Shaya Cohen -


Being Happy for Others

One of the hardest things to do is to be happy for other people.

Morally, the founding document of Western Civilization tells of one brother killing another (Cain and Abel). Then brothers who go their separate ways (Isaac and Ishmael), and show open hatred of one another bordering on violence (Jacob and Esau). Joseph is sold into slavery by his brothers. The situation improves as Joseph’s sons, Ephraim and Menasseh are the first brothers in the Torah who are not jealous of the other’s success.

Finally comes Moses and Aharon, brothers who are openly joyous when their sibling has done well. And it is with these two brothers that an extended tribe is ready to become a people that openly aims to be a Light unto the Nations.

The message is simple enough, and yet seemingly has to be relearnt time and again: we should reject schadenfreude, and instead always root for everyone to do well. This is bitterly hard to do, especially when others have achieved where one might have failed – in marriage or children or business or any other endeavor in life.

Economically, celebrating the successes of others is equally important. Capitalism requires the freedom to exchange money, goods and services on terms that are acceptable to both parties. Which means that in any transaction, both sides reckon they got a good deal. When people start worrying that the other side got “too good a deal,” then it becomes a barrier to smart business. In actuality, what should matter is whether a transaction is acceptable to each party. But once people start worrying about the other guy doing too well, then envy leads us to prefer doing nothing at all.

Economic envy, just like jealousy between brothers, is a slow and sure poison. It leads to a society that justifies “Might Makes Right”, a road that starts with crony capitalism and ends with forcible redistribution of wealth, sold to the masses as “equality” but somehow always locking in the material, social and cultural exclusivity of those who get to decide what, exactly, “right” is.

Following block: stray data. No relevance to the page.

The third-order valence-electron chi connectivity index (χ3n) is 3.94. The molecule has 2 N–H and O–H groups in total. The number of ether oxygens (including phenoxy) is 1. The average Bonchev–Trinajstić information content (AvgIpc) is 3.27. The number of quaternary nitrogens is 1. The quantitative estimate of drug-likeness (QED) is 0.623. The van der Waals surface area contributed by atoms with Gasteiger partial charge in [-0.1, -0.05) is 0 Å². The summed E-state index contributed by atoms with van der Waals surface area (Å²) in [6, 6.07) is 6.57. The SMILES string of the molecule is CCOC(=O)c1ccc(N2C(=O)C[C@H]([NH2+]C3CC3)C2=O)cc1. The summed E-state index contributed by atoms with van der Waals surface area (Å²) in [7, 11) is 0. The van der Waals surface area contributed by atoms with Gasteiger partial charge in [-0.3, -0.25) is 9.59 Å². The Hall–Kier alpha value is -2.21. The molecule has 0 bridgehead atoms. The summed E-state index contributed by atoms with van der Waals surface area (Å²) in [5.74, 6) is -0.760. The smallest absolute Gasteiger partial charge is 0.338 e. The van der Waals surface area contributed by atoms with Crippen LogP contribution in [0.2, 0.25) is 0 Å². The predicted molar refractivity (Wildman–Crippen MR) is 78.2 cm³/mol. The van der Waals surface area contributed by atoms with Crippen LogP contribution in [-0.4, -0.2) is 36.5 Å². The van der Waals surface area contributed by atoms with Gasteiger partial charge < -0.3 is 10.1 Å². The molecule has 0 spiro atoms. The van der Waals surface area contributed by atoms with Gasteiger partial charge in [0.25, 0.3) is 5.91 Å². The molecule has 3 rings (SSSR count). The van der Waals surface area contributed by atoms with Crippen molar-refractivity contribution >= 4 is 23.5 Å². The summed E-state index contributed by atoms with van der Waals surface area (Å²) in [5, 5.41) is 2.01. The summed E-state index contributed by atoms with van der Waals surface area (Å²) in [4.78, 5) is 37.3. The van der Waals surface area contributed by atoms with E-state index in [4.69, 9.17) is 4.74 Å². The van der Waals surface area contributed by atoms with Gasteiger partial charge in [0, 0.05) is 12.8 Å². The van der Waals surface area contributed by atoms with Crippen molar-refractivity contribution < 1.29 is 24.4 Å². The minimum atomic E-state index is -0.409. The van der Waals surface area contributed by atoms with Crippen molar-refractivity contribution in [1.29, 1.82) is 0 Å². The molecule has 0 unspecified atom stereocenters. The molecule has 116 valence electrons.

Those of us who seek growth are not worried about other people doing well. On the contrary – we want them to do well! I want a successful China and Mexico and Africa. The richer other people are, the richer I will end up becoming as well, even if I might be poorer in comparison to those who work harder or make better decisions. In a world of freedom, a world in which the invisible hand and comparative advantage can come out to play, there are productive options for every person who is willing and able to work.

The same principle applies to unilateral free trade: a policy that maximizes people’s freedom to make their own decisions about what goods or services they buy or sell. In a world without envy, there would be no room to claim that someone else’s good or service should be defined as “unfair” or “dumping” or “price gouging.” Limiting or constraining imports will hurt one’s own country just as much as limiting or constraining exports. If you don’t want to buy or sell, then do not do so! What is true at the national level is just, if not more, true at the personal level: maximize freedom and let people make their own decisions.

There was a time, not so long ago, in which most Americans believed that a rising tide raises all boats. It was true then, and is still true now. The idea that one must limit freedom in order to “beat” the other guy as ultimately as pernicious in national trade as it would be to have a different three-point line depending on which team is trying to score.

The Torah’s tells us about brotherhood, and the lesson it is equally true for all of mankind. We win at all levels when we choose to celebrate the achievements of others. When we maximize freedom, we maximize the economic, social, and moral fruits that come when we realize that life should not be a zero sum game, and that when someone does well by dint of hard work and ingenuity and persistence, we should be thrilled on their behalf.

Comments are welcome!

%d bloggers like this: